04 Feb 2009 $8.6 Billion of Stimulus Plan Earmarked for Pet Causes of Environmental Activists Should Be Jettisoned
Washington, D.C. – At least $8.6 billion of President Obama’s proposed $1.2 trillion stimulus plan is meant to fund dubious special interest policy initiatives of environmental activists and should immediately be jettisoned, says Deneen Borelli, full-time Fellow with the Project 21 national black leadership network.
“It’s outrageous that taxpayer money is slated to be used to fund the agenda of environmental special interest groups. These special interest groups are using global warming alarmism to fund dubious projects while discouraging the use of fossil fuels,” says Borelli. “If liberal lawmakers really cared about stimulating the economy, they would remove rules and regulations that block the development of more fossil fuels. This would provide good-paying jobs and lower energy costs for Americans. Instead, they appear only interested in using their combined force of money, power and influence to fleece taxpayers of their money and their freedom.”
Among the green earmarks in the bill legislation cited by Borelli:
* A $2 billion expenditure for “near zero emissions powerplant(s).” This money apparently will be used to revive the FutureGen coal-fired power plan in Mattoon, Illinois. Federal funding for FutureGen was cut off by the Department of Energy in 2008 due in part to excessive construction costs. Reviving funding has been a goal of Senator Richard Durbin (D-IL), and is included despite past criticism of coal-based power generation by President Obama, Vice President Biden and Energy Secretary Stephen Chu.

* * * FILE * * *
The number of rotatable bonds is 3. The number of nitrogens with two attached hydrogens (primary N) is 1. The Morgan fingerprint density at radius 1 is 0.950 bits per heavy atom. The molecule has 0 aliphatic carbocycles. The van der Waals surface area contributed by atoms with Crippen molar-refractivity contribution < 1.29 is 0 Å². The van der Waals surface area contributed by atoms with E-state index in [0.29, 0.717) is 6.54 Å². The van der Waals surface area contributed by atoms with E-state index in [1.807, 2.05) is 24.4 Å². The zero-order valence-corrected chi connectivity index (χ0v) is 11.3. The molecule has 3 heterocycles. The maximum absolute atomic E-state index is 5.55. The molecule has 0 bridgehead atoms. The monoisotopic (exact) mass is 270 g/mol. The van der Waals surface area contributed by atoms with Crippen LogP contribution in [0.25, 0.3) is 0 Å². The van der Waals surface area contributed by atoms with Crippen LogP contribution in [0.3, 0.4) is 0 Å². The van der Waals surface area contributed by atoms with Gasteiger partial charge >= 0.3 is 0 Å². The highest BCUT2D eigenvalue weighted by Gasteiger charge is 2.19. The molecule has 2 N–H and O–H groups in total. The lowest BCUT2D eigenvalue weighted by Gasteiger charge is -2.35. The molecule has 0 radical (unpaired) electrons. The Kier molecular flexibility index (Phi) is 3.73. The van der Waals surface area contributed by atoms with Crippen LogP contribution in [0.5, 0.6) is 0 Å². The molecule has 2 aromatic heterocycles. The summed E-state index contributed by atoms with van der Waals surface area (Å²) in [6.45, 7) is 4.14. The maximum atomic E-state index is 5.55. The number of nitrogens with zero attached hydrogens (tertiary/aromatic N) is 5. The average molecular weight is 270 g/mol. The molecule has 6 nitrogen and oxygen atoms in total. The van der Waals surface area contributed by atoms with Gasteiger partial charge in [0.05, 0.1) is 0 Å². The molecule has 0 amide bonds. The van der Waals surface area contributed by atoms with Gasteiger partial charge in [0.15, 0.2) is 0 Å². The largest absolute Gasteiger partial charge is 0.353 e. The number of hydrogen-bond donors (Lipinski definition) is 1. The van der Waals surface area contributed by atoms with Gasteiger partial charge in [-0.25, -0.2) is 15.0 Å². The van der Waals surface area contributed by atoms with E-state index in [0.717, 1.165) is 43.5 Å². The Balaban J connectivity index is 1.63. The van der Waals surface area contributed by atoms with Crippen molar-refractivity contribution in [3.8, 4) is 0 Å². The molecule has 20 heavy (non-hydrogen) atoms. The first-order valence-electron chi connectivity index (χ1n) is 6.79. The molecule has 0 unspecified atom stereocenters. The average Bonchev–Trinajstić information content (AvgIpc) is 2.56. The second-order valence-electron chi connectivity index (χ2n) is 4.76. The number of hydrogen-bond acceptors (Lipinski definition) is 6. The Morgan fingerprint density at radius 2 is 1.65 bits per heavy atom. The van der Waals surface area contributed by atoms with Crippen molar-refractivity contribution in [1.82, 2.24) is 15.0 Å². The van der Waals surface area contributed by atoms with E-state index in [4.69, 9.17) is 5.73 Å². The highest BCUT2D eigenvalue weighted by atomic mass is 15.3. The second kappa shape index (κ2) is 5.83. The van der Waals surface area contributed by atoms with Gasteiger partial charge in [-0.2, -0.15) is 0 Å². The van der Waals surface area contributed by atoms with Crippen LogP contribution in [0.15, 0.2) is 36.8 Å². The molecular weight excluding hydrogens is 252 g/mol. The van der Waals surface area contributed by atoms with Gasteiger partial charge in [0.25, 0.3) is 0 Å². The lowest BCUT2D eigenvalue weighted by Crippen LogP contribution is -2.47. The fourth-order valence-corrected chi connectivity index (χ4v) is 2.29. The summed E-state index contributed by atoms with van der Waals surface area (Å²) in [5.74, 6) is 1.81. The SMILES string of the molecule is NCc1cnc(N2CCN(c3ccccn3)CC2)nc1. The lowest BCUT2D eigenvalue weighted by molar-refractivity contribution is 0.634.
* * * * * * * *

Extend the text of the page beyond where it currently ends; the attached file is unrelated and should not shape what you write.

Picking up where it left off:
* $600 million set aside to purchase new hybrid vehicles for federal employees. While there is no documented need for the replacement of vehicles in the federal motor pool, hybrid vehicles have been criticized for performance, cost, safety and the environmental risks created through the production and disposal of their batteries.
* In a December 6, 2008 address, then-President-elect Obama called for a “massive effort” for “replacing old heating systems and installing efficient light bulbs” in federal buildings. The stimulus bill would earmark $6 billion to address this by, among other actions, changing the use of conventional incandescent light bulbs to riskier compact fluorescent lamps (CFLs), which pose a risk of mercury poisoning if broken.
Borelli added: “Lawmakers are cramming a feel-good energy and environmental agenda into this so-called stimulus bill. Investing in FutureGen, hybrid vehicles and light bulbs will only stimulate the special interest groups that are inflating the ‘green bubble’ that could be the next thing to threaten our nation’s economic stability.”
Project 21, a nonprofit and nonpartisan organization sponsored by the National Center for Public Policy Research, has been a leading voice of the African-American community since 1992. For more information, contact David Almasi at (202) 543-4110 x11 or [email protected], or visit Project 21’s website at www.project21.org/P21Index.html.